Regarding your hookup, I'm not sure how I can measure negative voltages. Meter positive power to power supply ground. Ground of the meter to -5 V (has to be 5 V difference on power). My input could go negative but not very far. Negative 5 V in would read 0 V???

    The inverter works better.
     
  8. hp1729

    Thread Starter Well-Known Member

    Nov 23, 2015
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    Three wire, measures voltage and current???
    Measures power in? Only 4.5 V to 30 V measurable? Okay for a power supply that only goes down to 4.5 V. Not much good for exercises at lower voltages.
     
  9. hp1729

    Thread Starter Well-Known Member

    Nov 23, 2015
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    That 3 V limit is a problem for me.
    My intended use was for basic electronic component exercises, so I spend a lot of time below 1 V. The G21310 seems accurate at 5.0 Volts and below.
     
  10. ScottWang

    Moderator

    Aug 23, 2012
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    Then choose the second one that I mentioned, it has independent Vcc supply.
     
  11. ericgibbs

    AAC Fanatic!

    Jan 29, 2010
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    There is nothing usual about that three wire configuration, the shunt resistor is in the DVM module.
     
  12. ScottWang

    Moderator

    Aug 23, 2012
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    If the meter including voltage and current then it can't be just using 3 wires, at least using 5 wires, as this one and this.
     
  13. ISB123

    Well-Known Member

    May 21, 2014
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    I use PM438 but it requires isolated supply.
     
  14. ericgibbs

    AAC Fanatic!

    Jan 29, 2010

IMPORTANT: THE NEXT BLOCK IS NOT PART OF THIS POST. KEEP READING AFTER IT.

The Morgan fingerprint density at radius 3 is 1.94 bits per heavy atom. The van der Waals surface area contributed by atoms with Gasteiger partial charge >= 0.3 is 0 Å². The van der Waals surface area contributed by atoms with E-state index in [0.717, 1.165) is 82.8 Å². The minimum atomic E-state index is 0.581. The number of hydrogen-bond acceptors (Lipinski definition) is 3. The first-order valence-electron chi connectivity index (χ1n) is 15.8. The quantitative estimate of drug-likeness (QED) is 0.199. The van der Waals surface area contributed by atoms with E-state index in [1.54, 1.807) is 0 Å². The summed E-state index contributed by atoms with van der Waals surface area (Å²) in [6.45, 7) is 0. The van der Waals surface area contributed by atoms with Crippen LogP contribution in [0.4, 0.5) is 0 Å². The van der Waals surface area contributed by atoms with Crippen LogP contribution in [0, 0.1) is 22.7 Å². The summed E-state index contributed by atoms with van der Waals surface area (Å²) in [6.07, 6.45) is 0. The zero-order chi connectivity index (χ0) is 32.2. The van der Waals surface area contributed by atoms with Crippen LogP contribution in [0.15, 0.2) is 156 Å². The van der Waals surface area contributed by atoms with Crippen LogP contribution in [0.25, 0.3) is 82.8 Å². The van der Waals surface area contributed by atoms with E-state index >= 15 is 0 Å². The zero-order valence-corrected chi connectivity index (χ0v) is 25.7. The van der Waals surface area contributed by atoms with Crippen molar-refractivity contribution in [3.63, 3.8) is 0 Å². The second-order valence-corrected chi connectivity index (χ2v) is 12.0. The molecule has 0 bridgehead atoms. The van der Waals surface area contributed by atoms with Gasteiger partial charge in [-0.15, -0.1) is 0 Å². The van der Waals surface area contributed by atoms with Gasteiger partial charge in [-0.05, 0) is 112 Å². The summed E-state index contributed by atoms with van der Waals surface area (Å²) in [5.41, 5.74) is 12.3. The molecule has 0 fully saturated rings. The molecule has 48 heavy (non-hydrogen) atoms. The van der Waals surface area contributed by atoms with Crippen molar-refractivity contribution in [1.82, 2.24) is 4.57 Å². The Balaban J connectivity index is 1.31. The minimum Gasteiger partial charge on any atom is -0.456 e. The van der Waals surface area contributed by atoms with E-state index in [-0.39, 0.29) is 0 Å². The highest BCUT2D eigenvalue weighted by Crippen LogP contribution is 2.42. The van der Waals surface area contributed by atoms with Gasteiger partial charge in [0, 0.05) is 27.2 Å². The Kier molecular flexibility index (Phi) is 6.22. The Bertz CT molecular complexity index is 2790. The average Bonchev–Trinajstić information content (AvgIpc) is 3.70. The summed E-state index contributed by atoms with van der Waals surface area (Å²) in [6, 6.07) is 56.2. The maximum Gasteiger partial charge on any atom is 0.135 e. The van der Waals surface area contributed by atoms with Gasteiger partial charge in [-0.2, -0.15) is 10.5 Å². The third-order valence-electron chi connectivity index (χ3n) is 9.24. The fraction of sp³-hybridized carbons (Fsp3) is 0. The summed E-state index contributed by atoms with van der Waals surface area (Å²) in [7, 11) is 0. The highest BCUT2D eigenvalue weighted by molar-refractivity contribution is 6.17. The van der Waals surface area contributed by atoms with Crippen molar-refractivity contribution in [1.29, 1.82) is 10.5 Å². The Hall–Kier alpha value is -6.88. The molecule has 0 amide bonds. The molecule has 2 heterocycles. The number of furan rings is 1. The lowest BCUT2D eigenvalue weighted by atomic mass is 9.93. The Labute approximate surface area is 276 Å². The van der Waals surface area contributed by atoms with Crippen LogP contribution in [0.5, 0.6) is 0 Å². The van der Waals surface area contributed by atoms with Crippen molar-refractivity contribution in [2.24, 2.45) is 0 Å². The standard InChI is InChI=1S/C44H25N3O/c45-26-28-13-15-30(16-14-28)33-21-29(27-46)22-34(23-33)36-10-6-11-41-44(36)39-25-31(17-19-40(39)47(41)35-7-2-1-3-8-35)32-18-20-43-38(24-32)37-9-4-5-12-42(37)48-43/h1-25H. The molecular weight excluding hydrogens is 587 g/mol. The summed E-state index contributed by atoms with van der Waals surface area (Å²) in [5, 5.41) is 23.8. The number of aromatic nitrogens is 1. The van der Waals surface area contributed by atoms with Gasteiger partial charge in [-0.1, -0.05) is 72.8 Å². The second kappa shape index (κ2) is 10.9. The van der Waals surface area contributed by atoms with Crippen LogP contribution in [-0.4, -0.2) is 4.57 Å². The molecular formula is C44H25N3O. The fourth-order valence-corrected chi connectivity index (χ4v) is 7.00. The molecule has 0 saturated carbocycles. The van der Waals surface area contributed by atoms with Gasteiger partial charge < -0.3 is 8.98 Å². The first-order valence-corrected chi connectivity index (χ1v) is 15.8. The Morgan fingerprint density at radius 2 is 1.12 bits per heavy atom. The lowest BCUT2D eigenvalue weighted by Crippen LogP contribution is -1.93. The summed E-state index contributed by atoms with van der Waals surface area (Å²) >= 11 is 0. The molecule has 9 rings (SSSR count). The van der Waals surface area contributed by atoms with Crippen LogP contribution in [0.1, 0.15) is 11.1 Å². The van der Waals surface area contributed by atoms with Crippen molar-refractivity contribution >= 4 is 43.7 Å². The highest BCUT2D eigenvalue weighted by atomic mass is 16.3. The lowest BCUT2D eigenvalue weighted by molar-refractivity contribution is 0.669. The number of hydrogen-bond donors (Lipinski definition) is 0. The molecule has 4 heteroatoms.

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    Hi Scott,
    I have them working with 3 wires on my 12V battery charging system, they work just fine.
    E
     
  15. ScottWang

    Moderator

    Aug 23, 2012
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    Really, do you have the datasheet or links?
     
  16. hp1729

    Thread Starter Well-Known Member

    Nov 23, 2015
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    Very nice for many applications. Just not mine.
     
  17. crutschow

    Expert

    Mar 14, 2008
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    You connect the meter input to the common output (which is positive to the meter referenced to the minus output).
    The meter will then measure the -5V output.

    To measure down to 0V with any of the meters you will need one that can operate from a separate (but not an isolated) supply.
    You can generate this meter supply voltage from the power supply unregulated DC input using a simple regulator, such as an LM317.
     
  18. RichardO

    Well-Known Member

    May 4, 2013
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  19. hp1729

    Thread Starter Well-Known Member

    Nov 23, 2015
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    PM438 looks good.
     
  20. hp1729

    Thread Starter Well-Known Member

    Nov 23, 2015
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    Your description misses me. Drawing, please. It sounds like you are describing more leads than I have. I have one ground. One power input, which I can measure with the meter. One input.